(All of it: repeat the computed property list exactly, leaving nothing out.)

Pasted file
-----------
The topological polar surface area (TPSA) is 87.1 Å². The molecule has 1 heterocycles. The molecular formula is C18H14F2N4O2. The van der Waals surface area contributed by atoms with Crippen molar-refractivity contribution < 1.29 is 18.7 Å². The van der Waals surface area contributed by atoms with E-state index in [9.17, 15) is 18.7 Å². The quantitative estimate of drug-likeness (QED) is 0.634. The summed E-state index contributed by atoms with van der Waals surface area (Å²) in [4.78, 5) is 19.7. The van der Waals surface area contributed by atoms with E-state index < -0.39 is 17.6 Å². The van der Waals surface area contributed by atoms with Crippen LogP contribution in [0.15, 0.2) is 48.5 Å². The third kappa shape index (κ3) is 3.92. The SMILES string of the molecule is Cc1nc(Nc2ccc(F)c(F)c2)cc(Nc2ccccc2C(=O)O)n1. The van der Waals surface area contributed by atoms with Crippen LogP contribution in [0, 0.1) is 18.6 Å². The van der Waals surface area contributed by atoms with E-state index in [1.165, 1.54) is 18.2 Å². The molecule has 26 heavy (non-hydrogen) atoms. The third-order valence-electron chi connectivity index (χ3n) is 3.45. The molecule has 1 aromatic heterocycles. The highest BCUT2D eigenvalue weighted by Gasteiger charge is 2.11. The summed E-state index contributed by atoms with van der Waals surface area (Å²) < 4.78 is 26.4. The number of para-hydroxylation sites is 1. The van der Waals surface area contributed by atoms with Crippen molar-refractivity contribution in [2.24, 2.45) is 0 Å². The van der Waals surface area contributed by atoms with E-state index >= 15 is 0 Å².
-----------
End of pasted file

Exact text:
The topological polar surface area (TPSA) is 87.1 Å². The molecule has 1 heterocycles. The molecular formula is C18H14F2N4O2. The van der Waals surface area contributed by atoms with Crippen molar-refractivity contribution < 1.29 is 18.7 Å². The van der Waals surface area contributed by atoms with E-state index in [9.17, 15) is 18.7 Å². The quantitative estimate of drug-likeness (QED) is 0.634. The summed E-state index contributed by atoms with van der Waals surface area (Å²) in [4.78, 5) is 19.7. The van der Waals surface area contributed by atoms with E-state index < -0.39 is 17.6 Å². The van der Waals surface area contributed by atoms with Crippen LogP contribution in [0.15, 0.2) is 48.5 Å². The third kappa shape index (κ3) is 3.92. The SMILES string of the molecule is Cc1nc(Nc2ccc(F)c(F)c2)cc(Nc2ccccc2C(=O)O)n1. The van der Waals surface area contributed by atoms with Crippen LogP contribution in [0, 0.1) is 18.6 Å². The van der Waals surface area contributed by atoms with E-state index in [1.165, 1.54) is 18.2 Å². The molecule has 26 heavy (non-hydrogen) atoms. The third-order valence-electron chi connectivity index (χ3n) is 3.45. The molecule has 1 aromatic heterocycles. The highest BCUT2D eigenvalue weighted by Gasteiger charge is 2.11. The summed E-state index contributed by atoms with van der Waals surface area (Å²) < 4.78 is 26.4. The number of para-hydroxylation sites is 1. The van der Waals surface area contributed by atoms with Crippen molar-refractivity contribution in [2.24, 2.45) is 0 Å². The van der Waals surface area contributed by atoms with E-state index >= 15 is 0 Å².